MANHASSET, N.Y. Lucent Technologies Inc. will launch a new venture devoted to commercializing holographic data storage, a high-density, high-transfer-rate technology that researchers believe has the potential to revolutionize data storage and enable rapid distribution of digital content.
The new company, InPhase Technologies, will be based in Longmont, Colo. near the heart of the data-storage industry. Nelson Diaz, former vice president and general manager of StorageTek Corp.'s tape drive business, will be president and chief executive officer of InPhase.
The business aims to commercialize technology based on a photopolymer material developed at Bell Laboratories, and storage media and manufacturing technology co-developed by Lucent Technologies and Imation Corp. (Oakdale, Minn.) under a 1999 agreement. InPhase gains access to these technologies via a license from Lucent, its parent.
Imation is the major corporate investor in InPhase. Three venture capital firms Signal Lake (Westport, Conn.), Madison Dearborn Partners (Chicago), and Newton Technology Partners (Seoul, South Korea) have provided an undisclosed amount of seed funding for the enterprise. The money will be used to fund development, pay for product development, and hire engineers and a marketing staff over the next two years, Diaz said.
As with other ventures it has created, Lucent said it intends to spin-off InPhase as a separate company in three to four years.
No time line has been set for the introduction of products, and it's not clear which storage markets the business will target.
But in an interview with EE Times, Diaz said he believes the technology will enable "point-of-sale kiosks" where consumers would purchase movies stored on very cheap media, or be incorporated into information systems for data archiving and retrieval.
Development and productization of the technology will be directed by chief technology officer Kevin Curtis, who led the holographic storage group at Bell Laboratories' Physical Research Lab (Murray Hill, N.J.). All six researchers in that group have joined InPhase, which plans to hire more engineers.
InPhase's ambitious mission involves technology that has been researched for more than 20 years, but which has yet to realize its promise. Lucent said that issues involving systems, materials and funding have stalled development over the years and prevented the technology's commercialization. In addition, the technology has been overshadowed by more rapid advances in magnetic technology, which has achieved greater-than-expected speed and capacity improvements by exceeding what were once thought to be its physical limits. At the same time, progress in HDS proved more difficult than imagined.
HDS took another blow last November when the Defense Advanced Research Projects Agency stopped all government funding of HDS research.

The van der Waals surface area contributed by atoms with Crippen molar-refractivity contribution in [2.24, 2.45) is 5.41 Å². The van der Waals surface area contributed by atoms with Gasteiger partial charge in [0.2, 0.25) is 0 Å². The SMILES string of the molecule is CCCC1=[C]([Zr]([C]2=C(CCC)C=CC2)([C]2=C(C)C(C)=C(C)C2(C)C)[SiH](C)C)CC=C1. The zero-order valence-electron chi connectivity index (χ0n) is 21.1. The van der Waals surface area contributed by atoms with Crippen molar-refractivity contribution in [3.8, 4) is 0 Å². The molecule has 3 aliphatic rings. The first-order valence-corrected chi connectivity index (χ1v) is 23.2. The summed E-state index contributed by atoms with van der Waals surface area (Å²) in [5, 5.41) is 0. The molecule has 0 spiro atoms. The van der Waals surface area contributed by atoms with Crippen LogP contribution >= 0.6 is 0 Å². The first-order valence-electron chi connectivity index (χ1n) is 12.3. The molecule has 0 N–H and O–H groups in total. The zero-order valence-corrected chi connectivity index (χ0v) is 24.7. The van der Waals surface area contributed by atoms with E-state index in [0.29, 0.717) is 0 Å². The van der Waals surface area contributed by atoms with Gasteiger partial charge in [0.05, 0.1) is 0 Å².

Lucent Technologies has been one of the few companies to fund its own holographic data storage research. In earlier efforts to commercialize the technology, the company struck a deal with Imation in 1999 to build a prototype HDS system and evaluate its commercial potential.
Since then, those partners have improved materials and systems technology enough to launch a business around it. CTO Curtis claimed that his group has used DVD-developed lasers to reach storage densities of 300 gigabits per square inch and transfer rates of "many tens of megabytes per second."
The company's technology rests on the invention of a photopolymer with bit-storage characteristics and environmental ruggedness suitable for extreme temperature and humidity. In a 1999 interview with EE Times, Curtis said the material possessed "more sensitivity and better dynamic range than lithium niobate," the preferred material at the time.
InPhase won't be the only startup trying to turn HDS technology into commercial products. Rivals reportedly include Holoplex Technologies Inc. (Pasadena, Calif.), founded by Demetric Psaltis, a professor of electrical engineering at California Institute of Technology.
IBM Corp.'s Almaden Research Center (San Jose, Calif.) has conducted significant HDS research for many years, though the company isn't spinning off a holographic data storage business.
With Rockwell Science Center (Thousand Oaks, Calif.) and Stanford University, the IBM research center was involved in the government-funded Holographic Data Storage System consortium in the mid 1990s. That consortium achieved "a new world record" for storage density and data rates, said Hans Coufal, manager of science and technology at the IBM Almaden center.
"With the final demo last year, we achieved more than was expected we reached 250 gigabits per square inch." And in a HDSS demo with Rockwell and Stanford University, the group achieved a data rate of 10 Gbits/s, Coufal said.
IBM continues to develop HDS technology and may be exploring some "game changes" that could facilitate manufacturing, lower costs and improve the appeal of HDS, Coufal said. But IBM does not plan to commercialize the technology any time soon. "For our own applications, the technology is not quite there yet," Coufal said.
Coufal called the HDS startups "pioneers who could change the complexion of the game for everyone. I personally would like them to succeed."